In 2006, 25 percent of U.S. households were mixed faith, according to the General Social Survey. But calculations based on another survey – the American Religious Identification Survey of 2001 – showed that people in mixed-religion marriages were three times more likely to be separated or divorced than couples that share the same religious faith.
Many experts believe that as society becomes more tolerant and institutional ties become less important, interfaith marriages flourish. However, once couples are married and children come along, questions about how to raise them loom larger and seem more important than when they were first married. Couples who were more tolerant of differences prior to marriage become less so after being married for awhile.
A 1993 paper published by University of Illinois at Chicago economics professor Evelyn Lehrer found that if members of a mainline Christian religion marry, they have a 20 percent chance of being divorced after five years. If a Christian and a Jew marry, their chances of being divorced within five years are more than double that – over 40 percent.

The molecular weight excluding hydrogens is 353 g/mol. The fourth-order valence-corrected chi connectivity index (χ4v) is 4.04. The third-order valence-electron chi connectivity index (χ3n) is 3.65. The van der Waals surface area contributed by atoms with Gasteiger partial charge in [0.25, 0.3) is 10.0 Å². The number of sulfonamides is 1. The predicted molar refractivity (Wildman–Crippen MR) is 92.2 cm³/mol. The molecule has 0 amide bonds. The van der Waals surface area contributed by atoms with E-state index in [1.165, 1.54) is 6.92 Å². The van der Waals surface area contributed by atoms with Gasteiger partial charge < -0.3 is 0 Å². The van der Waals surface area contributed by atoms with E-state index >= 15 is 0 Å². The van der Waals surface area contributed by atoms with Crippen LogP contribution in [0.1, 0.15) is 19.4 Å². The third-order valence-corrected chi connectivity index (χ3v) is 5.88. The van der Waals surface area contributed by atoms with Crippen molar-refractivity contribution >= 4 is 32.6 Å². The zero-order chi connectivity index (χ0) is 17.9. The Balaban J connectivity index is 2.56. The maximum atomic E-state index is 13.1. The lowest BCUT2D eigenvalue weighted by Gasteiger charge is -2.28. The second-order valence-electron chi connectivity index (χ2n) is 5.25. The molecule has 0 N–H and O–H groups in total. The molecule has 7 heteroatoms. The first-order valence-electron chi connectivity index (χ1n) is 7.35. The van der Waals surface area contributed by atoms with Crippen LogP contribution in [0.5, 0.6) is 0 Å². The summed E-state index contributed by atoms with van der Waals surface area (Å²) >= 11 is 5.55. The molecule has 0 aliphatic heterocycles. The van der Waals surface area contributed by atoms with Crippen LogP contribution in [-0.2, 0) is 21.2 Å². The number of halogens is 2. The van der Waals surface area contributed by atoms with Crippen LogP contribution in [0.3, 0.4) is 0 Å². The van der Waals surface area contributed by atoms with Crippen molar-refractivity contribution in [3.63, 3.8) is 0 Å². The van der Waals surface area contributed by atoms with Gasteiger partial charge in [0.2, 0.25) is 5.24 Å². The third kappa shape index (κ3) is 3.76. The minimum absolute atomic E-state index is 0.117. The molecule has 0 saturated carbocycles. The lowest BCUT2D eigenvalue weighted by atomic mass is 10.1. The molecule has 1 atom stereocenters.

Lehrer said this is because religion is much more than going to church on Sunday (or temple on Saturday) – it informs many of the activities that couples do together as well as their ideas about money, friends and professional networks, and the differences between spouses begin to add up.
Unfortunately, what they often add up to is divorce.
If you have questions regarding Florida Family Law Issues, call a Jacksonville Family Law Attorney.